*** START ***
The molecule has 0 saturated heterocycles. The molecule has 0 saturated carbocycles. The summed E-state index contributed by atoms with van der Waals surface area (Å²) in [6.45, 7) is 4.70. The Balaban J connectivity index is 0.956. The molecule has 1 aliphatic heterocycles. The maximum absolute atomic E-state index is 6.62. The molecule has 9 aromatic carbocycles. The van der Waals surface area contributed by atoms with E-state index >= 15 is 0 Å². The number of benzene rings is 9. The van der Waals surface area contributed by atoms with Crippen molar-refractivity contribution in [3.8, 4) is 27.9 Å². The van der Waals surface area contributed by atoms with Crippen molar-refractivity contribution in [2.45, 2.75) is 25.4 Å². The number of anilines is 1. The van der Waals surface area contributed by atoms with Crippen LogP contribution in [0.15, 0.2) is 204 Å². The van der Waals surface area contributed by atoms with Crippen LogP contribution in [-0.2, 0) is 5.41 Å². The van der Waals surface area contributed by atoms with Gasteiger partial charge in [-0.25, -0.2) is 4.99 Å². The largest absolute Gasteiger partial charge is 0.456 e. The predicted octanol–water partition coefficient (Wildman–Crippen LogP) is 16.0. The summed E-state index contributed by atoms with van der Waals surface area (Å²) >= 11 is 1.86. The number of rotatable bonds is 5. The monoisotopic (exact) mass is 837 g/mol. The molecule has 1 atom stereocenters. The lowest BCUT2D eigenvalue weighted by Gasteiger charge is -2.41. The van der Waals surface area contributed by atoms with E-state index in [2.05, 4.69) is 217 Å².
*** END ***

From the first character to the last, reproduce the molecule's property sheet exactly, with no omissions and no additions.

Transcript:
The molecule has 0 saturated heterocycles. The molecule has 0 saturated carbocycles. The summed E-state index contributed by atoms with van der Waals surface area (Å²) in [6.45, 7) is 4.70. The Balaban J connectivity index is 0.956. The molecule has 1 aliphatic heterocycles. The maximum absolute atomic E-state index is 6.62. The molecule has 9 aromatic carbocycles. The van der Waals surface area contributed by atoms with E-state index >= 15 is 0 Å². The number of benzene rings is 9. The van der Waals surface area contributed by atoms with Crippen molar-refractivity contribution in [3.8, 4) is 27.9 Å². The van der Waals surface area contributed by atoms with Crippen molar-refractivity contribution in [2.45, 2.75) is 25.4 Å². The number of anilines is 1. The van der Waals surface area contributed by atoms with Crippen LogP contribution in [0.15, 0.2) is 204 Å². The van der Waals surface area contributed by atoms with Crippen LogP contribution in [-0.2, 0) is 5.41 Å². The van der Waals surface area contributed by atoms with Gasteiger partial charge in [-0.25, -0.2) is 4.99 Å². The largest absolute Gasteiger partial charge is 0.456 e. The predicted octanol–water partition coefficient (Wildman–Crippen LogP) is 16.0. The summed E-state index contributed by atoms with van der Waals surface area (Å²) >= 11 is 1.86. The number of rotatable bonds is 5. The monoisotopic (exact) mass is 837 g/mol. The molecule has 1 atom stereocenters. The lowest BCUT2D eigenvalue weighted by Gasteiger charge is -2.41. The van der Waals surface area contributed by atoms with E-state index in [2.05, 4.69) is 217 Å².